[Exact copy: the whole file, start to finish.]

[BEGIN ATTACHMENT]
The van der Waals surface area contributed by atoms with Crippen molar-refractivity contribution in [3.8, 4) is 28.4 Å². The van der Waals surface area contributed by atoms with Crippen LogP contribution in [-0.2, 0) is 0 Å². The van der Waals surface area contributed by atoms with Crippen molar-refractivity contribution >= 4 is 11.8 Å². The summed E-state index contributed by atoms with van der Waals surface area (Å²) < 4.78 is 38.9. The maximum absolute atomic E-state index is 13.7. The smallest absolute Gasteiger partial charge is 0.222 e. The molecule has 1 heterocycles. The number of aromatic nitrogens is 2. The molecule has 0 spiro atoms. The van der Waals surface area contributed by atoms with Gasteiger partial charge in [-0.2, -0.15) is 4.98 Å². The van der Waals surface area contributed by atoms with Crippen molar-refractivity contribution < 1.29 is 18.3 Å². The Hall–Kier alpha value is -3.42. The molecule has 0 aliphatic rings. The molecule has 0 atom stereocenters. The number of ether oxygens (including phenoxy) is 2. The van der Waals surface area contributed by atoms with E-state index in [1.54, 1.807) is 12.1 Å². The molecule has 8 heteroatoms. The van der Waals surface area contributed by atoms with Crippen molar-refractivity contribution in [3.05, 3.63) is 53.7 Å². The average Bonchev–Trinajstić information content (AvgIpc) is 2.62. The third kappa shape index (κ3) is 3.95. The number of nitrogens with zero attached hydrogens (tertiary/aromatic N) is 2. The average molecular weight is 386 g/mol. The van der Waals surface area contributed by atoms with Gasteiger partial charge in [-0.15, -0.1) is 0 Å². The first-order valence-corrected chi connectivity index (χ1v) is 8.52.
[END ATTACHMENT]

The van der Waals surface area contributed by atoms with Crippen molar-refractivity contribution in [3.8, 4) is 28.4 Å². The van der Waals surface area contributed by atoms with Crippen LogP contribution in [-0.2, 0) is 0 Å². The van der Waals surface area contributed by atoms with Crippen molar-refractivity contribution >= 4 is 11.8 Å². The summed E-state index contributed by atoms with van der Waals surface area (Å²) < 4.78 is 38.9. The maximum absolute atomic E-state index is 13.7. The smallest absolute Gasteiger partial charge is 0.222 e. The molecule has 1 heterocycles. The number of aromatic nitrogens is 2. The molecule has 0 spiro atoms. The van der Waals surface area contributed by atoms with Gasteiger partial charge in [-0.2, -0.15) is 4.98 Å². The van der Waals surface area contributed by atoms with Crippen molar-refractivity contribution < 1.29 is 18.3 Å². The Hall–Kier alpha value is -3.42. The molecule has 0 aliphatic rings. The molecule has 0 atom stereocenters. The number of ether oxygens (including phenoxy) is 2. The van der Waals surface area contributed by atoms with E-state index in [1.54, 1.807) is 12.1 Å². The molecule has 8 heteroatoms. The van der Waals surface area contributed by atoms with Crippen molar-refractivity contribution in [3.05, 3.63) is 53.7 Å². The average Bonchev–Trinajstić information content (AvgIpc) is 2.62. The third kappa shape index (κ3) is 3.95. The number of nitrogens with zero attached hydrogens (tertiary/aromatic N) is 2. The average molecular weight is 386 g/mol. The van der Waals surface area contributed by atoms with Gasteiger partial charge in [-0.15, -0.1) is 0 Å². The first-order valence-corrected chi connectivity index (χ1v) is 8.52.